When responding to customers, please don’t use texting lingo

I have to say that some organizations really should get their administrative personnel trained on how to respond to a professional inquiry.

Here is a response I received from an optical place I was looking to visit for the first time to have my eyes checked:

Morning. Thank you for ur inquiry. The doc will be available on dec 03 Monday after 1 pm. Plz let us know which is best time for u.. regards the ohip corverage for eye exam, ohip don’t cover for eye test unless is over age of 65 or under 19. But I believe ur corverage thru sunlife will cover that fee. Optometrisr charge $75..

He signed it off with his name and title (licensed optician).


Even though he responded to my questions in full (availability, insurance etc) the spelling is atrocious. He can’t even spell Optometrist?

I felt like I was reading a text from a teenager.


Since I am me I’m going to re-write this response in the way that would have earned them my business:

Good Morning Claudette,

Thank you for your inquiry. The doctor is available on Monday, Dec 03 after 1 pm. Please let us know which is best time for you. Would you like us to book you in at 1:30 pm?Β 

With regards the OHIP coverage for eye exams, OHIP does not cover eye test for people aged over 65 or under 19. But I believe your coverage coverage through Sunlife will cover that fee. Optometrists charge $75 for eye exams.

Please let us know if you’d like us to go ahead and book you.

Thank you.

I have half a mind to respond to him and say ‘gee, thanks for the response, buddy, but you can’t spell properly nor do you know how to address a future customer, so I can’t imagine your medical testing on my eyes is going to be particularly professional‘.


I won’t do that, but I may craft a professional response as to why I decided not to visit them…if I do, I’ll be sure to share right here on my blog. πŸ™‚

15 thoughts on “When responding to customers, please don’t use texting lingo

    1. I sent a diplomatic email thanking him for the speedy response but the grammar and spelling issues were a concern so I looked elsewhere. He responded with an all CAPs yelling at me he’s sorry for the grammar and spelled grammar wrong.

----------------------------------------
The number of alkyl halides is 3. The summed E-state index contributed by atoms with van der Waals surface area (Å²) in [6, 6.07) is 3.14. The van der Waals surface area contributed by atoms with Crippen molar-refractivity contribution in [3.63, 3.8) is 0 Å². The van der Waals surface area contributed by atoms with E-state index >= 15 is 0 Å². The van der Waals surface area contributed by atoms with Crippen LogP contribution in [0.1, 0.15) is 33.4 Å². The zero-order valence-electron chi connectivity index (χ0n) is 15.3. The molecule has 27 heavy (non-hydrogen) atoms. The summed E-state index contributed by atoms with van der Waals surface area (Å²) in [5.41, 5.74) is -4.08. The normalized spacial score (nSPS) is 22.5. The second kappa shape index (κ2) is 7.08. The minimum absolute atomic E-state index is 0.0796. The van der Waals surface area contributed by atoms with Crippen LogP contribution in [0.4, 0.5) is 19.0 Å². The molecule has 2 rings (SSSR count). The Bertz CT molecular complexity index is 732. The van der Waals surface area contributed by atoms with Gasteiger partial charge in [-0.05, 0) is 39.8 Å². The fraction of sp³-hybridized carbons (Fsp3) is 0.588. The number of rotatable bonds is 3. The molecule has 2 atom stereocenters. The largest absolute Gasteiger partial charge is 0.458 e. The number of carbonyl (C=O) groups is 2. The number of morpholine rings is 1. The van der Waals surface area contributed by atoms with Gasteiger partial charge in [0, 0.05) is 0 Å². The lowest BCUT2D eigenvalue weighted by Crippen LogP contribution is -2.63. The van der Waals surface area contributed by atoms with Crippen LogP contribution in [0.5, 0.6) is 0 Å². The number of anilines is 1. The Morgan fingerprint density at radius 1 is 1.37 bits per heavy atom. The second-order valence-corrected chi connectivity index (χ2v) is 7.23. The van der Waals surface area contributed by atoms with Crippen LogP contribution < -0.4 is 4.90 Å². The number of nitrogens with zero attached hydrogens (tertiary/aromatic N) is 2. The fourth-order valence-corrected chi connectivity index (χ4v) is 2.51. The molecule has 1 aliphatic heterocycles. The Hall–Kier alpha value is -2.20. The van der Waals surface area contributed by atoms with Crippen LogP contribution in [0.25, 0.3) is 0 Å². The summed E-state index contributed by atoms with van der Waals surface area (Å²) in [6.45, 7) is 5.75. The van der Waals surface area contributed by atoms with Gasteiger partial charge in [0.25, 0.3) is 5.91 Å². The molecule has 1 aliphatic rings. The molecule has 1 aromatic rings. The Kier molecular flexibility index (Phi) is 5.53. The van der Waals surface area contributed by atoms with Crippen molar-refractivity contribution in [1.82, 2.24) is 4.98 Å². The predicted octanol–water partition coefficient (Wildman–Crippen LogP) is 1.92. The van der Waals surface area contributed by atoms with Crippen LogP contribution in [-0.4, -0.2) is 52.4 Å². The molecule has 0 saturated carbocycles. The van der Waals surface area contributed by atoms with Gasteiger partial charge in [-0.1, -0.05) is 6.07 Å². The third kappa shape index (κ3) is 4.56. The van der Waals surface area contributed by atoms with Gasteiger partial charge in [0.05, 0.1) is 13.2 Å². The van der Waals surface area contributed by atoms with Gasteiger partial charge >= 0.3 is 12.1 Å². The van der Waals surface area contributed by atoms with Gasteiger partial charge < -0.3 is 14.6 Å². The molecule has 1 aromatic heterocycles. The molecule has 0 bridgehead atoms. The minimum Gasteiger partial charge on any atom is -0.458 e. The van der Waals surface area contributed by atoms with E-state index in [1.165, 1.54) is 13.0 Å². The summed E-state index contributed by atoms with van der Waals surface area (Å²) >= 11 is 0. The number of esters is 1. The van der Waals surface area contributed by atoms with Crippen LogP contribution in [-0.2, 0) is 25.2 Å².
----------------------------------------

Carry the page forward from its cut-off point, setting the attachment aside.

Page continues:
Not gonna trust them with my or my family’s vision. πŸ™„

      Liked by 1 person

      1. What! okay well that was wrong of them . You where only trying to help . Yes defiantly would not trust them with you and your families eyes. If they keep sending out emails like that they will not be in business long.

        Liked by 1 person

  1. This is interesting. I’m not sure how I feel about it because on the one hand, I know that texting a response in texting lingo doesn’t mean that the person is not a qualified optometrist. On the other hand, I can see how this would be unexpected (to say the least) lol

    Liked by 1 person

      1. If it’s a chain, you contact corporate HQ. If it’s a private practice, you just have to email them and let them know that they lost your business when they let a tween respond to your inquiry.

        Liked by 1 person

  2. First impressions are important and if a business doesn’t, or can’t, make a good first impression then they will (and do) lose a lot of business that way. It seems so simple, yet many don’t understand this. If your first contact is via this sort of contact, professionalism is a must. I think the business would be well served to know why you didn’t choose them and probably should include your response for how it should be worded. Or perhaps this place needs a good communicator such as yourself to bring in the business! πŸ˜‰

    Liked by 1 person

    1. I agree. I think it being a small, independent business, it’s crucial they realize some of their downfalls. I may respond, will let this rattle around in my head a bit. Thank you for your feedback. 😊

      Liked by 1 person

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